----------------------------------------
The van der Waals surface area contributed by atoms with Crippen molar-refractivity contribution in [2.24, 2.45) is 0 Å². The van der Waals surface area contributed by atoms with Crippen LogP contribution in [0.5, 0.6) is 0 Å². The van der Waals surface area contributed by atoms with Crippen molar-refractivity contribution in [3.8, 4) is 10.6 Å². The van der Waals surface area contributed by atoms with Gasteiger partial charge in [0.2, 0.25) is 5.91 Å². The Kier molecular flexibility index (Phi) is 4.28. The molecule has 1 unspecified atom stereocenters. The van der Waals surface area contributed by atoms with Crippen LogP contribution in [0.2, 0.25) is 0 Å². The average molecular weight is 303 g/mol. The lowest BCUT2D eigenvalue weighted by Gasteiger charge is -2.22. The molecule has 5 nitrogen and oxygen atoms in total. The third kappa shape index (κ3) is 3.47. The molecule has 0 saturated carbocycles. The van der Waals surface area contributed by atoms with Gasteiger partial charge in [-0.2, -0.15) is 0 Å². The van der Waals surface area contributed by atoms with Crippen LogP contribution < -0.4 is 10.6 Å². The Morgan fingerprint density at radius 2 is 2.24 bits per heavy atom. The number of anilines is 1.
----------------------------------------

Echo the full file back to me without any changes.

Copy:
The van der Waals surface area contributed by atoms with Crippen molar-refractivity contribution in [2.24, 2.45) is 0 Å². The van der Waals surface area contributed by atoms with Crippen LogP contribution in [0.5, 0.6) is 0 Å². The van der Waals surface area contributed by atoms with Crippen molar-refractivity contribution in [3.8, 4) is 10.6 Å². The van der Waals surface area contributed by atoms with Gasteiger partial charge in [0.2, 0.25) is 5.91 Å². The Kier molecular flexibility index (Phi) is 4.28. The molecule has 1 unspecified atom stereocenters. The van der Waals surface area contributed by atoms with Crippen LogP contribution in [0.2, 0.25) is 0 Å². The average molecular weight is 303 g/mol. The lowest BCUT2D eigenvalue weighted by Gasteiger charge is -2.22. The molecule has 5 nitrogen and oxygen atoms in total. The third kappa shape index (κ3) is 3.47. The molecule has 0 saturated carbocycles. The van der Waals surface area contributed by atoms with Gasteiger partial charge in [-0.2, -0.15) is 0 Å². The van der Waals surface area contributed by atoms with Crippen LogP contribution < -0.4 is 10.6 Å². The Morgan fingerprint density at radius 2 is 2.24 bits per heavy atom. The number of anilines is 1.